We conducted two representative, cross-sectional, population-based surveys on the susceptibility to motion sickness (MSS) in childhood: One was targeted at parents with children aged 6 months to 18 years (7569 households approached) and the other at parents with children aged 3 months to 5 years (12,720 households approached). In both surveys 3285 parents provided information on 5041 children. The main findings in the first survey were: 369 children (9.2%) were susceptible to motion sickness with a slight female preponderance, and in the second study 16 (1.2%) were susceptible; first occurrence of motion sickness (MS) below the age of 1 year was exceptionally rare (n = 2); if MS occurred after the age of 1 year it was more severe in the younger children, most pronounced between the age of 6 and 9 years; the frequency of MSS was highest in the range between the age of 4 and 13 years; in postpubertal children and adolescents MSS frequency declined. The course of MSS frequency from infancy to adolescence is an inverse U-shaped curve. It is characterised by three phases which may be related to the visual-vestibular mismatch theory, the major pathophysiological cause of MS. Phase one is a high resistance in the first year of life. In this phase infants may be less subject to visual-vestibular mismatch, because they do not yet use visual cues for self-motion perception. Phase two is a prepubertal peak. This is possibly due to an oversensitivity to a visual-vestibular mismatch, which reflects sensorimotor maturation. Phase three is a postpubertal decline. This can be explained by habituation through repetitive motion stimulation during various kinds of vehicle transportations.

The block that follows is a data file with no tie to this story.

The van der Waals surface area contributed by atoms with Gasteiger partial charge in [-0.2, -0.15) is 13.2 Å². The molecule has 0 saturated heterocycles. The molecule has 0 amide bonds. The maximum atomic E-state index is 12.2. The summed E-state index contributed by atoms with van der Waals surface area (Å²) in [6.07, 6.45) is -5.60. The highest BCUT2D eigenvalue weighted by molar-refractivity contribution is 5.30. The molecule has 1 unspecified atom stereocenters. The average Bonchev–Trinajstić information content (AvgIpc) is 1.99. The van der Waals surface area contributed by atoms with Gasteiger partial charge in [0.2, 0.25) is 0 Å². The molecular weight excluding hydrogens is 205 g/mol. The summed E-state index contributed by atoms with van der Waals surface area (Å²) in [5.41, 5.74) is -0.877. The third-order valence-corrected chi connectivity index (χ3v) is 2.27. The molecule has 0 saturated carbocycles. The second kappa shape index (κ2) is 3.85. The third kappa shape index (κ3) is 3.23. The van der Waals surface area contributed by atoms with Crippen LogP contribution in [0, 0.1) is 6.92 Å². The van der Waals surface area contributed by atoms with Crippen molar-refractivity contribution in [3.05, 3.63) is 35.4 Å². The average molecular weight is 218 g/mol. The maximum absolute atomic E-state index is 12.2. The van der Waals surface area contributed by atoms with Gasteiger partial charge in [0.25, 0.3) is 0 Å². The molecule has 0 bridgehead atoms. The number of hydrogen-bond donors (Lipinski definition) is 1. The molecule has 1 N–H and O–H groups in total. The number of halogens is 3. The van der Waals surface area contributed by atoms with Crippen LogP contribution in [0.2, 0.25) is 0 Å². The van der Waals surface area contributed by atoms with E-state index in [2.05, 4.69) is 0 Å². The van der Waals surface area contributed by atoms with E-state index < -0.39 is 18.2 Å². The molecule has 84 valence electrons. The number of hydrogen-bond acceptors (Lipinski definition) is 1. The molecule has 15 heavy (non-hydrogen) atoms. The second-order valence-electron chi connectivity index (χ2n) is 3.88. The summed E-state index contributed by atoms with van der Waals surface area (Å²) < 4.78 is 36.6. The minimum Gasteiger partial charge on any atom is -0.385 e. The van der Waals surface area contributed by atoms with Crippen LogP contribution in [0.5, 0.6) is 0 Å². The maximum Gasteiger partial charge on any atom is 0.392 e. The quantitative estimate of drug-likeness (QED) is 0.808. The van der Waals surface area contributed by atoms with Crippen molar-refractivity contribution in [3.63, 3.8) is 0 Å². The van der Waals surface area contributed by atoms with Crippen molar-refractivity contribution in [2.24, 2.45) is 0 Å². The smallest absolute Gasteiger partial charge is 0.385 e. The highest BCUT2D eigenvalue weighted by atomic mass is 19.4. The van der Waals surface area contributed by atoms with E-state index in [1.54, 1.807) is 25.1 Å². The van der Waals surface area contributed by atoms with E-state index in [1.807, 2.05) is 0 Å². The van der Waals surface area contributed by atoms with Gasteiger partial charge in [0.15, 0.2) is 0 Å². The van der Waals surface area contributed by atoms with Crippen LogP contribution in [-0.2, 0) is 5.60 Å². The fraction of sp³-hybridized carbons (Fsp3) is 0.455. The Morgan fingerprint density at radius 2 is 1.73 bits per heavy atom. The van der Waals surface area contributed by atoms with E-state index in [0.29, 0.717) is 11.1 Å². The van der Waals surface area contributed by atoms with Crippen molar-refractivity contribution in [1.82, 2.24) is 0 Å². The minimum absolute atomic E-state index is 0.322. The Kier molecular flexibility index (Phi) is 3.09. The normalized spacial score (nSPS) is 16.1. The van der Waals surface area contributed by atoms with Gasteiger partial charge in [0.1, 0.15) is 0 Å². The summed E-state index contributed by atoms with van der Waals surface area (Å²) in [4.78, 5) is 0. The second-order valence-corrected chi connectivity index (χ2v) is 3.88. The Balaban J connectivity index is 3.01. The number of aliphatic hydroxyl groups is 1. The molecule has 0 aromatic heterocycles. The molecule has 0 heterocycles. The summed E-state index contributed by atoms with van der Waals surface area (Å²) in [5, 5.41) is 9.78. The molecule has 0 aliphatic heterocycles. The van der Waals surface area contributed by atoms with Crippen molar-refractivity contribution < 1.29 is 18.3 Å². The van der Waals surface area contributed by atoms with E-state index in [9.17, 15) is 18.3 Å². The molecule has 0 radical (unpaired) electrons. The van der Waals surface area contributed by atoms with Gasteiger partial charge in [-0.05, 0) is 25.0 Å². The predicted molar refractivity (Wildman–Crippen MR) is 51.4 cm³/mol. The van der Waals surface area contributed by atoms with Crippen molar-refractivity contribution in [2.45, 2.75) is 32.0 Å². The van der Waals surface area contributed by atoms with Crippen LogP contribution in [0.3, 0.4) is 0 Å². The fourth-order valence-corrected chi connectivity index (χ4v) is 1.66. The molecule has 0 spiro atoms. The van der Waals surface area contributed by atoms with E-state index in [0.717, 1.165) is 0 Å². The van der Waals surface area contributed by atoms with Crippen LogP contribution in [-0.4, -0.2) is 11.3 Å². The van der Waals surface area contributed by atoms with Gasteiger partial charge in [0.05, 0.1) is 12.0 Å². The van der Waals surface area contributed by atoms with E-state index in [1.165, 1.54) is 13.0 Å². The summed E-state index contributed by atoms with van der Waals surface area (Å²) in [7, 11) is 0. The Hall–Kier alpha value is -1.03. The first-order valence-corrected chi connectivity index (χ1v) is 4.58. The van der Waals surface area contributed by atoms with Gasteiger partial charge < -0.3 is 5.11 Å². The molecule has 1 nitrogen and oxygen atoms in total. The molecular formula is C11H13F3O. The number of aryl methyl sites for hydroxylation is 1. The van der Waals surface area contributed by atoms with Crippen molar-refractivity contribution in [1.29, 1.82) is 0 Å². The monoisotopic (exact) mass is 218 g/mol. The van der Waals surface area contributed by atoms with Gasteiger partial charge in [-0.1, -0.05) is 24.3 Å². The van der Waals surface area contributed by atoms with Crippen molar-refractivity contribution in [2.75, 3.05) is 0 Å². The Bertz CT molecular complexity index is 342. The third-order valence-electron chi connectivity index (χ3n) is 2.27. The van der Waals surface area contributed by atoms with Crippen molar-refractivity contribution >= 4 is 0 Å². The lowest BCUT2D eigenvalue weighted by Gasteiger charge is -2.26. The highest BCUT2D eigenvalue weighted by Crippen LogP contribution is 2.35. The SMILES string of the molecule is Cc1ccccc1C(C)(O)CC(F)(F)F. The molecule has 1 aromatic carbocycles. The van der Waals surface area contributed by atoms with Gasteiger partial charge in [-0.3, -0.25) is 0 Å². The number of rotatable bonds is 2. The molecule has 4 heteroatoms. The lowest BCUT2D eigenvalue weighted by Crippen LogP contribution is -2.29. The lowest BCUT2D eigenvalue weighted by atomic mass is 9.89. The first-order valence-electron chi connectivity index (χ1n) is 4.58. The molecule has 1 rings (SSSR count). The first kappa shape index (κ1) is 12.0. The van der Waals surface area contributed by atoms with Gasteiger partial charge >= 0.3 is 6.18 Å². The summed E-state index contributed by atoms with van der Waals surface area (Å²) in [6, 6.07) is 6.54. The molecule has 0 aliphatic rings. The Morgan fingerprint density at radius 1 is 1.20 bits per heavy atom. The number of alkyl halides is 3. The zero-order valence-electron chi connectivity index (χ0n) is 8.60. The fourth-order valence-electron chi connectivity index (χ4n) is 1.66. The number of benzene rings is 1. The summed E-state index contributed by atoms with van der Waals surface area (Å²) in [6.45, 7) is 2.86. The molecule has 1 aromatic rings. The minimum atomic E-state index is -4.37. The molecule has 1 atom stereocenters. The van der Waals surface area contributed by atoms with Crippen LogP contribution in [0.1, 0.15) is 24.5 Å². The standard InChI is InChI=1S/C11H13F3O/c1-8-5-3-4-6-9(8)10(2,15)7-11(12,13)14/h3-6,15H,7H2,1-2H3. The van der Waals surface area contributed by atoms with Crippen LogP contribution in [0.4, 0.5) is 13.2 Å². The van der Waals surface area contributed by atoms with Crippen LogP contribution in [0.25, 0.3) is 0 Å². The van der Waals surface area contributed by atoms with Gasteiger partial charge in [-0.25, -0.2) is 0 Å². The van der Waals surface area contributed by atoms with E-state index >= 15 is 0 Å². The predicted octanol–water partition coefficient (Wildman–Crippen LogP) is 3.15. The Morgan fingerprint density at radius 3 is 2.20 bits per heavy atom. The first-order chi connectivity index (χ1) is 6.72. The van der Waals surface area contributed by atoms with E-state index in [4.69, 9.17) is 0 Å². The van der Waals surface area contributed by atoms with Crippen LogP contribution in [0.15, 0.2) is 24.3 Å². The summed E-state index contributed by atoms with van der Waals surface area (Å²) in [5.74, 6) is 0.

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The authors thank Katie Göttlinger for copyediting the manuscript. The study was supported by the German Ministry of Education and Research, the IFBLMU, and the Hertie Foundation.
Conflicts of interest
Authors declare that they have no conflict of interest.
The authors state that they complied with ethical standards and the study was in accord with the Helsinki declaration.
This manuscript is part of a supplement sponsored by the German Federal Ministry of Education and Research within the funding initiative for integrated research and treatment centers.
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Huppert, D., Grill, E. & Brandt, T. Survey of motion sickness susceptibility in children and adolescents aged 3 months to 18 years. J Neurol 266 (Suppl 1), 65–73 (2019). https://doi.org/10.1007/s00415-019-09333-w